Way back in my past I used to research formal methods for software engineering. Actually I still do, though now most of my time is actually using formal methods to make better software.
Formal methods are nothing more than a collection of languages and techniques for modifying and reasoning about things (models) written in those languages. Some of these techniques encompass how the process of building a system is made. Herein lies one of the first problems encountered by formal methods practitioners and that is the almost constant challenge from some, such as many in the agile community, that seem to be religiously against any form of modelling.
To those who believe that code is the only deliverable and the only thing that matters, well, C++, C, Fortran, Clojure etc are all formal languages, and you're probably using many of the techniques from formal methods right now as your write your code.
Language such as B, Alloy, Z, VDM etc do is provide a method of expressing a model without worrying about certain, awkward details of their implementation or execution.
Indeed what is happening here is that we have languages and techniques that allow you to concentrate on reasoning and thinking about the problem you are trying to solve without getting bogged down in the details of the final implementation.
If your first worry is the implementation language, or the operating system, or which libraries to use, etc, then you're most certainly not solving the problem.
At Nokia we had some very great successes using formal methods in an agile manner for the development of a semantic web infrastructure for the "Internet of Things". Concentrating on what the system had to do and then later worrying about how it was implemented meant that when it did come to the time we needed to architect the components and decide on specific implementation issues we already knew how the system was going to work, what tests we would need to run and what the expected answers were going to be.
Indeed, many of the tests were little more than checking that the code behaved the same as our earlier models - regression testing if you like.
This resulted in a huge decrease in the time spent in coding and the effective removal of nearly all (logic) bugs before even the beta releases. In fact most of the bugs turned out to by typos.
Furthermore, when it came to updating the software with additional features, instead of blindly bolting on a new use case we could reduce most of the new feature requests down to library or convenience functions over the core functionality rather than complicating the design with those "new" features.
This latter point is very important in that even though there is pressure to constantly add new features (and the Pareto Principle applies here), most new features are really just convenience functions that already exist in the software.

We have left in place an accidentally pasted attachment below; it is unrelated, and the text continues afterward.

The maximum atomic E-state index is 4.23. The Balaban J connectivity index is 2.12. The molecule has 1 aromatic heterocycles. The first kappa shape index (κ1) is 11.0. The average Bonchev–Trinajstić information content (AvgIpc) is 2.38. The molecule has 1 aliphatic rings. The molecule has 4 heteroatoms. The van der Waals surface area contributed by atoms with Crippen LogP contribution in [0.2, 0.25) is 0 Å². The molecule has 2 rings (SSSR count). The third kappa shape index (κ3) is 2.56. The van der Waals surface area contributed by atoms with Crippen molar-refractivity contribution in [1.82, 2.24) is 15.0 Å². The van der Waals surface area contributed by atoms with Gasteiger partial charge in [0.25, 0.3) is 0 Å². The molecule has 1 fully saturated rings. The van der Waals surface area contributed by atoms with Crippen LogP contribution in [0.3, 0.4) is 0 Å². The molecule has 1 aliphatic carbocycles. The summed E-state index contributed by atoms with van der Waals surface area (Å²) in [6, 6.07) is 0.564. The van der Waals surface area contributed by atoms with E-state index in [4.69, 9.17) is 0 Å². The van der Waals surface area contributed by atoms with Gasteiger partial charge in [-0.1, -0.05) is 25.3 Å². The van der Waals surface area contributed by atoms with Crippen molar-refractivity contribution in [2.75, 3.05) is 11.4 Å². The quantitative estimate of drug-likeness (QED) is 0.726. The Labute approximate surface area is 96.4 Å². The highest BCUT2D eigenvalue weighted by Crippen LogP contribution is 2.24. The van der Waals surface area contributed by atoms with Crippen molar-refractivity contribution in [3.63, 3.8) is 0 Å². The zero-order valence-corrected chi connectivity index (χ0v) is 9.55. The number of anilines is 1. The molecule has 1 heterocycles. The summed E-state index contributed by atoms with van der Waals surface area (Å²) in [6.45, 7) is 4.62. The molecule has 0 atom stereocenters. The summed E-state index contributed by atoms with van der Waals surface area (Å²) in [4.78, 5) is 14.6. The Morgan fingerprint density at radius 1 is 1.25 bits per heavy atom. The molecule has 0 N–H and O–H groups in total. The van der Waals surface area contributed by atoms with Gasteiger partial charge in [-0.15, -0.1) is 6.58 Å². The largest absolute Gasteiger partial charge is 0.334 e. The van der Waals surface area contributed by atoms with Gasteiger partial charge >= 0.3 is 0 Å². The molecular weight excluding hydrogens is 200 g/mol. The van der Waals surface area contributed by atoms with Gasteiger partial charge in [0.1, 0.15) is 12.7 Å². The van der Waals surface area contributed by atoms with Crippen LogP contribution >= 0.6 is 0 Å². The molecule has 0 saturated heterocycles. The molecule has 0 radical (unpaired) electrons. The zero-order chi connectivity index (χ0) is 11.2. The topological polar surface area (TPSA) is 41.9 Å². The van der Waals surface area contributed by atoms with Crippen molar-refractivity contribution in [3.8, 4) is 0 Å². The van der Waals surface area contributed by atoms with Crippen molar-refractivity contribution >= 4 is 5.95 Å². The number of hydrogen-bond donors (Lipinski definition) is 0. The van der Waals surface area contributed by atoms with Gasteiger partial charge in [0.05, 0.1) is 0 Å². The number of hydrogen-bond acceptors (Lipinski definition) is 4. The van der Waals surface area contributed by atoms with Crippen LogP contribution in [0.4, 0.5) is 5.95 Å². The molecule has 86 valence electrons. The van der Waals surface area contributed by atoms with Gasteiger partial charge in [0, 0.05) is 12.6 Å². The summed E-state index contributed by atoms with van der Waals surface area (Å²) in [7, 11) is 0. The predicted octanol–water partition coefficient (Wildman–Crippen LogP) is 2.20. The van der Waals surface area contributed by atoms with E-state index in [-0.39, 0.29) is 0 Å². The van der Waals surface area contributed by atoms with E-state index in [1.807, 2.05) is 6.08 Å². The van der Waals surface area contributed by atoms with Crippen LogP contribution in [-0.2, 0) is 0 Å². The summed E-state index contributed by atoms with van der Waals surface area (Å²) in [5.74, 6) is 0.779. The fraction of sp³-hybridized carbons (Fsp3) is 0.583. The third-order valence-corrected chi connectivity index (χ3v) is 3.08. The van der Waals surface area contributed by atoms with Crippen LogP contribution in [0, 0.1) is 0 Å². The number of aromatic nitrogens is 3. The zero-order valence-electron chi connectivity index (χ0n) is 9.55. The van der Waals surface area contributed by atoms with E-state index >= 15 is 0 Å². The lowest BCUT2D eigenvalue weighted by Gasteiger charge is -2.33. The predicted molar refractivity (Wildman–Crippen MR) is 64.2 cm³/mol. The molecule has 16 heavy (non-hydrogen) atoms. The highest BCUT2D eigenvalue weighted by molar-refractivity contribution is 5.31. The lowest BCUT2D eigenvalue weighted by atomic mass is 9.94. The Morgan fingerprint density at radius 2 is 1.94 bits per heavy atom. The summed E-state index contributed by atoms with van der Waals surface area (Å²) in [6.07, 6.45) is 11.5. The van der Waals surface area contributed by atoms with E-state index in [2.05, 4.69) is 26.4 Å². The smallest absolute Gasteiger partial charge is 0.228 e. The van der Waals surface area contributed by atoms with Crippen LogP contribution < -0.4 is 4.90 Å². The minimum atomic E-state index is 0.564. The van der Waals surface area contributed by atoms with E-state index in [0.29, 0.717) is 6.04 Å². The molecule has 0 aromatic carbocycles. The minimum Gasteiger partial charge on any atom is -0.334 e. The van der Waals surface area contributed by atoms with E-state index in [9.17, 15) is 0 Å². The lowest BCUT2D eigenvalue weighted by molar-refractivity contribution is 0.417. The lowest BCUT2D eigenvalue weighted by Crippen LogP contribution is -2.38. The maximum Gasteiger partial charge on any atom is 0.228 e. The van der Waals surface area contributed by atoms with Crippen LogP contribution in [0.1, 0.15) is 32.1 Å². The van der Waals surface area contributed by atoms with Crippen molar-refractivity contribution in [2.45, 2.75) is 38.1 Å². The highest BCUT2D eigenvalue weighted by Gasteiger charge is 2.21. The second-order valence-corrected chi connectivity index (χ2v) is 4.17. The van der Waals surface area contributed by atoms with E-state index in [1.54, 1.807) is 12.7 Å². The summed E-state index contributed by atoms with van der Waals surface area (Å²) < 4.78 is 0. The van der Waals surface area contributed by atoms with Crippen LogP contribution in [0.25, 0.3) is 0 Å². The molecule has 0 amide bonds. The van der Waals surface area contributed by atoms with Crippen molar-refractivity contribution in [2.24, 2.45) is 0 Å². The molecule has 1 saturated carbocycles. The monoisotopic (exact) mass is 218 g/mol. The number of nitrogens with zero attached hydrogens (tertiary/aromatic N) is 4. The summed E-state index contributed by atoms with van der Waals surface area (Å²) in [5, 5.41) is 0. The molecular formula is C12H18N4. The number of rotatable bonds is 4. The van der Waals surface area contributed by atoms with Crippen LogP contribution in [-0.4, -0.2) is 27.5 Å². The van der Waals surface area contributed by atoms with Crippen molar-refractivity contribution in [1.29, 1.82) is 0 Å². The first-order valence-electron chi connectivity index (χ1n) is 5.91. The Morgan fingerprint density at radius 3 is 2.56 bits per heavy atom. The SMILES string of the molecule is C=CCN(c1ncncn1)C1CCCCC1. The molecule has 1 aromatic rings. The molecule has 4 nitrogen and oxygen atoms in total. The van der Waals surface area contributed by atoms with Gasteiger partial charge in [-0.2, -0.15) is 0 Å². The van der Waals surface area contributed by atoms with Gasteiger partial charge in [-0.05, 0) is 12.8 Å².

I even remember one system where management demanded so many new features (all specified as their own use cases) that the system actually ended up implementing not only the same feature many times but features to disable the requested feature...
Ultimately formal methods is a discipline of thinking, rather than any technique to develop software. Just as much as Agile is a discipline of development.
To use formal methods does not mean any form of top-down or Waterfall development, it does not mean that one has to use refinement or a language like B or Z or VDM or Alloy etc. Just the simple act of writing a precondition to a function in C, or expressing a simple class diagram in UML, or ER diagram to explain a database schema (SQL or NoSQL) to demonstrate the workings of a system, or to clarify what something mean IS being formal.
The best agile developers I have seen all have formal methods backgrounds. The reasoning is that they already have the discipline and education and the tools to think and reason about their system, even if applied implicitly. Agile depends upon great communication between the developers and the customers and giving those customers exactly what they need in a manner that avoids technical debt (viz. situational awareness).
Whether we like it or not, great software engineering comes from understanding how our craft works at its most fundamental levels - imagine civil engineering without the mathematics of physics (a classic example), or even ballet without an understanding of human movement?
 Ian Oliver Experiences of Formal Methods in 'Conventional' Software and Systems Design. FACS 2007 Christmas Workshop: Formal Methods in Industry. BCS London, UK, 17 December 2007
 Ian Oliver Experiences of Formal Methods in 'Conventional' Software and Systems Design